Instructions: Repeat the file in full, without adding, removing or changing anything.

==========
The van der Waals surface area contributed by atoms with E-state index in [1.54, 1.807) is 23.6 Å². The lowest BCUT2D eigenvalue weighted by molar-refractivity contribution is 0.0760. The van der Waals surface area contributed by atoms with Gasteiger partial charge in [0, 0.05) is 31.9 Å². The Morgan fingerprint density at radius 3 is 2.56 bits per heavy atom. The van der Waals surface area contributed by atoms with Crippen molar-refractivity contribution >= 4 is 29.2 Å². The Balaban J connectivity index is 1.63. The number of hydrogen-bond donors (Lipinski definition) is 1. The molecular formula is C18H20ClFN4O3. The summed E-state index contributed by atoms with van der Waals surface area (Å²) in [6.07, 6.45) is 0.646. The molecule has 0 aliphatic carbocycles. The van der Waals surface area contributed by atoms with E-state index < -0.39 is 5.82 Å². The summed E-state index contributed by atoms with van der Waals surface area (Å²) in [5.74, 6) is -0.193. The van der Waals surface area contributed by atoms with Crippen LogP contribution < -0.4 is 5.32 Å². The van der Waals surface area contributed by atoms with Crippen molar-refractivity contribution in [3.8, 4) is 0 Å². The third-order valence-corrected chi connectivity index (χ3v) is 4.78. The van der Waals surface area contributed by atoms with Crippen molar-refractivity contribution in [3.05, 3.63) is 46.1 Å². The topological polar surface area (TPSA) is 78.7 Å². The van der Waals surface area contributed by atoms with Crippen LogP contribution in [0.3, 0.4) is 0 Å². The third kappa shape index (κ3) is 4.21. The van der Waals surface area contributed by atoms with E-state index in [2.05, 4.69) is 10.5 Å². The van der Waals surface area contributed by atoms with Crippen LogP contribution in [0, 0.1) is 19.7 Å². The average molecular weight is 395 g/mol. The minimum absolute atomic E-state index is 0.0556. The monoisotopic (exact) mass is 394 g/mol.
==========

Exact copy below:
The van der Waals surface area contributed by atoms with E-state index in [1.54, 1.807) is 23.6 Å². The lowest BCUT2D eigenvalue weighted by molar-refractivity contribution is 0.0760. The van der Waals surface area contributed by atoms with Gasteiger partial charge in [0, 0.05) is 31.9 Å². The Morgan fingerprint density at radius 3 is 2.56 bits per heavy atom. The van der Waals surface area contributed by atoms with Crippen molar-refractivity contribution >= 4 is 29.2 Å². The Balaban J connectivity index is 1.63. The number of hydrogen-bond donors (Lipinski definition) is 1. The molecular formula is C18H20ClFN4O3. The summed E-state index contributed by atoms with van der Waals surface area (Å²) in [6.07, 6.45) is 0.646. The molecule has 0 aliphatic carbocycles. The van der Waals surface area contributed by atoms with E-state index < -0.39 is 5.82 Å². The summed E-state index contributed by atoms with van der Waals surface area (Å²) in [5.74, 6) is -0.193. The van der Waals surface area contributed by atoms with Crippen LogP contribution < -0.4 is 5.32 Å². The van der Waals surface area contributed by atoms with Crippen molar-refractivity contribution in [3.8, 4) is 0 Å². The third-order valence-corrected chi connectivity index (χ3v) is 4.78. The van der Waals surface area contributed by atoms with Crippen molar-refractivity contribution in [3.05, 3.63) is 46.1 Å². The topological polar surface area (TPSA) is 78.7 Å². The van der Waals surface area contributed by atoms with Crippen LogP contribution in [0.3, 0.4) is 0 Å². The third kappa shape index (κ3) is 4.21. The van der Waals surface area contributed by atoms with E-state index in [2.05, 4.69) is 10.5 Å². The van der Waals surface area contributed by atoms with Crippen LogP contribution in [0, 0.1) is 19.7 Å². The average molecular weight is 395 g/mol. The minimum absolute atomic E-state index is 0.0556. The monoisotopic (exact) mass is 394 g/mol.